The FCA (Financial Conduct Authority) has removed the 90-day re-authentication requirement for customers to access bank account data, as part of the Open Banking rules. The rule consisted of asking customers to re-authenticate their credentials every 3 months which has resulted in high drop-out rates. No doubt this is a great relief when thinking of reducing friction in their customers’ experience. Although the customers will still be asked if they wish for data-sharing to continue, it won’t be as time-consuming or obnoxious as having to re-authenticate so often.
Let’s break it down…
Open Banking is a term or practice that enables financial third-party service providers to build services around banks through open APIs. For example, a digital wallet would be a Third-Party Provider (TPP), by which a user connects their bank account and manages payments and transactions through the digital wallet.
When a customer connects to a TTP, such as a digital wallet, they need to give permission to the TPP to access, use and store data. In order to do this, the customer must provide explicit consent for the TPP to be authenticated with their chosen financial institution, such as their bank. The financial institution will then grant the TPP access to their account, and the TPP is able to securely share that information with the consumer’s chosen fintech provider.
Authorities wanted to make sure consumers were always aware that their data is being shared and therefore the 90-day rule was born. However, instead of simply asking the customer to confirm their consent, they would stop the service unless the customer would re-authenticate their credentials. This clearly resulted in unfriendly, friction-full user experiences, causing high drop-out rates. Hence the latest and very welcomed change to remove the re-authentication rule, keeping only the re-authorization prompt which quickly reminds the customer about the data-sharing.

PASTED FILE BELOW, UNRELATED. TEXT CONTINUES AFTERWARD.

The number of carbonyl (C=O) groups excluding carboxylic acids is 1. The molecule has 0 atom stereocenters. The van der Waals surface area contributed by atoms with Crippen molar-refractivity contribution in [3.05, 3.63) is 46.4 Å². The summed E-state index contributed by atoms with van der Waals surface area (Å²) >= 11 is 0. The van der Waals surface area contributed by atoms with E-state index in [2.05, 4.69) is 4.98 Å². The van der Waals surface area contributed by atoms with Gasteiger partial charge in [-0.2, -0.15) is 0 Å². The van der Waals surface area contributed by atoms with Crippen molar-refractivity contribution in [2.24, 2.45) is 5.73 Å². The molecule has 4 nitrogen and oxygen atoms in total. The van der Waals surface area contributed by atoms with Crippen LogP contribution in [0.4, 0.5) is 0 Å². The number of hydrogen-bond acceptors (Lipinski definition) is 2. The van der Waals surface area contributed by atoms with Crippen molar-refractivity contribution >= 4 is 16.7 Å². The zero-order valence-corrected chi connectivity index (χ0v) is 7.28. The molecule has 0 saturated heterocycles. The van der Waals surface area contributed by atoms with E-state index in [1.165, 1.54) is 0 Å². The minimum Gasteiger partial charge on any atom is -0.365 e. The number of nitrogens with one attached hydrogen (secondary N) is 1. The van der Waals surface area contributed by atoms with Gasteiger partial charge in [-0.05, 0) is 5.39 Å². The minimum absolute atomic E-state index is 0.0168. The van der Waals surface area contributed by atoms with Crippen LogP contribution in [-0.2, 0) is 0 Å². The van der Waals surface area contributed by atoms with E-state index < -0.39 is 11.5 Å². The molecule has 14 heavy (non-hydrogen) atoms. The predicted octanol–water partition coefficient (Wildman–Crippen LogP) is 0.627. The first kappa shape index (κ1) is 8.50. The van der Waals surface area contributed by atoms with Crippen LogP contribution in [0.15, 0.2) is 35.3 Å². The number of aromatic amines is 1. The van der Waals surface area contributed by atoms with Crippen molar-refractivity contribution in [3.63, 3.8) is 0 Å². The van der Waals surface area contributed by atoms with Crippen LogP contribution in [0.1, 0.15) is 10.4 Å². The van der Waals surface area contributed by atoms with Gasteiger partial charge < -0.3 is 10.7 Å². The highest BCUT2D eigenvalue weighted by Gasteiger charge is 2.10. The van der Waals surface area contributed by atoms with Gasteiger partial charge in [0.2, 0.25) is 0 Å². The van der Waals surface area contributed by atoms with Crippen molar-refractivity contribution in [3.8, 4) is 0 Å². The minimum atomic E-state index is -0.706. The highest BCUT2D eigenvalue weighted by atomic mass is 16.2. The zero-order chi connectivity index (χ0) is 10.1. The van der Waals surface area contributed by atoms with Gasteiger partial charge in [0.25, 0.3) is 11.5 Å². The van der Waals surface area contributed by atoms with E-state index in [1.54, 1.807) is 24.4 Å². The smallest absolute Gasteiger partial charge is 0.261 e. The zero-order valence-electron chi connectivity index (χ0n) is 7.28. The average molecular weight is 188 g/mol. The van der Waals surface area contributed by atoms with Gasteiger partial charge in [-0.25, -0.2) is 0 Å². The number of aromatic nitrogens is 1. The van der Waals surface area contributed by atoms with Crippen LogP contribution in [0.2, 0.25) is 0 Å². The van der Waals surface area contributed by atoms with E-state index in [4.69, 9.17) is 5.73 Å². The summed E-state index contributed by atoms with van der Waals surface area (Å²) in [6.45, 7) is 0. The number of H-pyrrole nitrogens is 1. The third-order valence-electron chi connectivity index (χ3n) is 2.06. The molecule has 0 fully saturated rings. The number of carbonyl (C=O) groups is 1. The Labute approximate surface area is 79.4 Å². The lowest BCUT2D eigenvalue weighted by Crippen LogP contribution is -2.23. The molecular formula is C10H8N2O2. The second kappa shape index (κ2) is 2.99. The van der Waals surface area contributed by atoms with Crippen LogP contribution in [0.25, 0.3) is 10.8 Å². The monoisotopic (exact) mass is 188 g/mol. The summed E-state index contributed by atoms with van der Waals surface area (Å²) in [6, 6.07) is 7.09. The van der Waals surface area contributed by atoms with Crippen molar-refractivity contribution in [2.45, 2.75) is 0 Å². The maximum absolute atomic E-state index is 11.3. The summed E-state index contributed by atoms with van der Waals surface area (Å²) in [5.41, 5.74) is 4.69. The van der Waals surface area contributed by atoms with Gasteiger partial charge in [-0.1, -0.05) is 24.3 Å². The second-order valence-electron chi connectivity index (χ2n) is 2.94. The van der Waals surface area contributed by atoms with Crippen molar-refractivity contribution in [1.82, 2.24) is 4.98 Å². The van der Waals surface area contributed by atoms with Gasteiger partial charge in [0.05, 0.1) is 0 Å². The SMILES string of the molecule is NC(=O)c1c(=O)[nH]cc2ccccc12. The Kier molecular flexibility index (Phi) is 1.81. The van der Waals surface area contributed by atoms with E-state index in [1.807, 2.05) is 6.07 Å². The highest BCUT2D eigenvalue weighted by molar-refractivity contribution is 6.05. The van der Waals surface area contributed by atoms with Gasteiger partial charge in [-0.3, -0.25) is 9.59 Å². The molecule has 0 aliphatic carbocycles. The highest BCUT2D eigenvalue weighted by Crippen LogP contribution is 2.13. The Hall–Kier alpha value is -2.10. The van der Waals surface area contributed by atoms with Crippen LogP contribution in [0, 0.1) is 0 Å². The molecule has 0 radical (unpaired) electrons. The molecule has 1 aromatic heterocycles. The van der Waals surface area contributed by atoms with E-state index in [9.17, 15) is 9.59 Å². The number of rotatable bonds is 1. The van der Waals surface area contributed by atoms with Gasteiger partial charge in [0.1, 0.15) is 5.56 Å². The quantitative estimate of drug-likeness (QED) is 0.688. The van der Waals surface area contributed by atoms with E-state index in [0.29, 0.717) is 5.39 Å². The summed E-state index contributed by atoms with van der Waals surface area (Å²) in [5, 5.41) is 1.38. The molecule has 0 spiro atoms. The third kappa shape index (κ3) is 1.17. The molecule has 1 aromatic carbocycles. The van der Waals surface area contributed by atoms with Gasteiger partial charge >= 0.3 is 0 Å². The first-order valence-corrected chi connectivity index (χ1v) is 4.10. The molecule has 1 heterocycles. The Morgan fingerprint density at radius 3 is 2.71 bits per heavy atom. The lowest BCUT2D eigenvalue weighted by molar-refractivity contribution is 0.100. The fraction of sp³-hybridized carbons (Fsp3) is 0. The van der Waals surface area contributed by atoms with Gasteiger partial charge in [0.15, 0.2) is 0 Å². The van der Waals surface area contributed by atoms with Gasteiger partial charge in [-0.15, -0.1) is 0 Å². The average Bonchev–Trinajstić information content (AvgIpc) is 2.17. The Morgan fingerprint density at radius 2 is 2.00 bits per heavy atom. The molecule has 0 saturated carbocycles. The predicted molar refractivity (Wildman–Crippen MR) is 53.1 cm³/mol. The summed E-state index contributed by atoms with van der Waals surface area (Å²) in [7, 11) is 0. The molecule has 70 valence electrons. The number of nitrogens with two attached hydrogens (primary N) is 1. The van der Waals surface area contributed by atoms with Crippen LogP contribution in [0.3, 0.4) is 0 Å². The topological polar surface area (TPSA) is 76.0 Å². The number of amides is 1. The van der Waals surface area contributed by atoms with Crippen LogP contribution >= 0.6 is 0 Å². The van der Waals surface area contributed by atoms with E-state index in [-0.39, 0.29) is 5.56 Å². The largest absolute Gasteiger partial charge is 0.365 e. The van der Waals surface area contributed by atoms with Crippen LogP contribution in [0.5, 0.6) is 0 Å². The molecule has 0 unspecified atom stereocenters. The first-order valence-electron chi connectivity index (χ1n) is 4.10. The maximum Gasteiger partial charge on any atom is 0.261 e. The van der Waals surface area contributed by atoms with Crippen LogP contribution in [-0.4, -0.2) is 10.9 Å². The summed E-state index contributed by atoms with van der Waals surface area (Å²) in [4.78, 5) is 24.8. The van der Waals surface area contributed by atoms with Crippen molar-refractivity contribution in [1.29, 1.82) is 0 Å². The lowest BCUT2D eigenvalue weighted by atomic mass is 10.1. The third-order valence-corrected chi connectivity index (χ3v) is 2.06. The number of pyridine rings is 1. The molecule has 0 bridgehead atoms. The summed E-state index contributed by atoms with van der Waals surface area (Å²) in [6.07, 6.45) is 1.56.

Hurray for less friction, but what about fraud?
As great as removing this interruption is, we cannot turn away from the level of risk this implies as this leaves a door open for fraudsters to walk through. The customer is at the center of this and providing a frictionless experience should not compromise their security.
Fraudsters today use sophisticated multi-layered attacks to access people’s credentials and identities, through phishing, malware, emulators, and other social engineering techniques to name a few. Once they have these, they can move on to Account Takeover fraud, New Account fraud, or even Cross-bank fraud, resulting in trust and money loss.
So how do we provide the right balance of a friendly user experience and fraud prevention? As we’ve learned, adding more friction through extra layers of authentication is not the answer, so the best way to mitigate this is by finding a fraud prevention solution that can protect customers even if their credentials have been stolen.
With Paygilant’s fraud prevention technology these situations would be avoided as this is a holistic solution designed specifically to combat fraud from every angle. This means that we can ensure that only the legitimate users have given their consent, rather than fraudsters who have managed to take over the account/identity. With its fintech approach and mobile-first technology, it accurately detects fraud and enables a frictionless user experience from app launch to ongoing transactions, operating seamlessly in real-time, responding in milliseconds. So now you know it does exist, fraud prevention and seamless frictionless user experience, all in one.
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